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Damping Properties of Selected Steels and Cast Irons
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Damping Properties of Selected Steels and Cast Irons
  • Description:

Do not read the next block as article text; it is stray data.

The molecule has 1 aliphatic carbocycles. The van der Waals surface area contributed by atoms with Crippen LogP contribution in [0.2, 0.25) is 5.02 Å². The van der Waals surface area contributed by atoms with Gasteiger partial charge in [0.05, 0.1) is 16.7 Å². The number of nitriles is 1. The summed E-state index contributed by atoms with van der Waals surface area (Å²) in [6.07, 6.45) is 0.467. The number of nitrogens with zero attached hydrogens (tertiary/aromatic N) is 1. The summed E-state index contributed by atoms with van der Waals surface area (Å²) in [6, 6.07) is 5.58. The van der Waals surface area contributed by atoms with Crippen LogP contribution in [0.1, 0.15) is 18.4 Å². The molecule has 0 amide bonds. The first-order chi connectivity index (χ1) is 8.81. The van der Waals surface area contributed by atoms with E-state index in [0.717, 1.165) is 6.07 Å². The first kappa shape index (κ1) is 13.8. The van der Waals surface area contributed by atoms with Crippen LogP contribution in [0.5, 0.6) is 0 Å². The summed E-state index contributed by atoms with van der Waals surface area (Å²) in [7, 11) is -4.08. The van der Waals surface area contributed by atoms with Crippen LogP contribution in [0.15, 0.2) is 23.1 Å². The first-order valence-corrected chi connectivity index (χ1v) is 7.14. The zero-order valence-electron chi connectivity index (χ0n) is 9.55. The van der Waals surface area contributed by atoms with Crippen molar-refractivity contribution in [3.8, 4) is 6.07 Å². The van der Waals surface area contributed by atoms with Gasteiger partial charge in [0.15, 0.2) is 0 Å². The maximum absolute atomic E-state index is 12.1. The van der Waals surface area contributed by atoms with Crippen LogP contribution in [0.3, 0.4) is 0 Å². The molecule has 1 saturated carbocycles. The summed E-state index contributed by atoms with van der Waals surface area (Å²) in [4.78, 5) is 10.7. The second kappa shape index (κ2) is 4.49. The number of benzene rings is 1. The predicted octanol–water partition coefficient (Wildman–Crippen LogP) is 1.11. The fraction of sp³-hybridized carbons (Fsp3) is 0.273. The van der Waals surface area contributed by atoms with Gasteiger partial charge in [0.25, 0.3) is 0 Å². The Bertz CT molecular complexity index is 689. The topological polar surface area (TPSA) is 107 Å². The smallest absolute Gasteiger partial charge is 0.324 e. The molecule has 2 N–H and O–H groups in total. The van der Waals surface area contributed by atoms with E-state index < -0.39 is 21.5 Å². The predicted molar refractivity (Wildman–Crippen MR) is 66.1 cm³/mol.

Excessive noise and high vibration are inherently associated with equipment used in the mining, extraction, and processing of mineral resources. High vibration degrades structural components, often leading to catastrophic failure and loss of productivity, and excessive noise can result in permanent hearing loss. In order to foster efficient utilization of the Nation's mineral resources and minimize occupational hazards associated with mineral processing, the Bureau of Mines investigated the relationship between the microstructures of carbon and alloy steels and cast irons and their damping capacities (ability to absorb vibration). Researchers measured damping capacity and other properties and investigated the effects of carburizing, spheroidizing, and annealing. The investigators found that in carbon and alloy steels, rounded colonies of fine-grained pearlite in a ferrite matrix correlate well with low damping capacity. Steel microstructures that exhibit sharp-faceted pearlite in ferrite matrix and partially or fully spheroidized cementite in ferrite show considerably higher damping. In cast irons, the lowest damping capacity is associated with nodular graphite microstructure, and the specific damping capacity (SDC) increases as the graphite micro-structure progresses from nodular to compacted to flake. Predominant ferrite in cast irons is also associated with good damping. SDC data are presented for selected carbon and alloy steels and cast irons.

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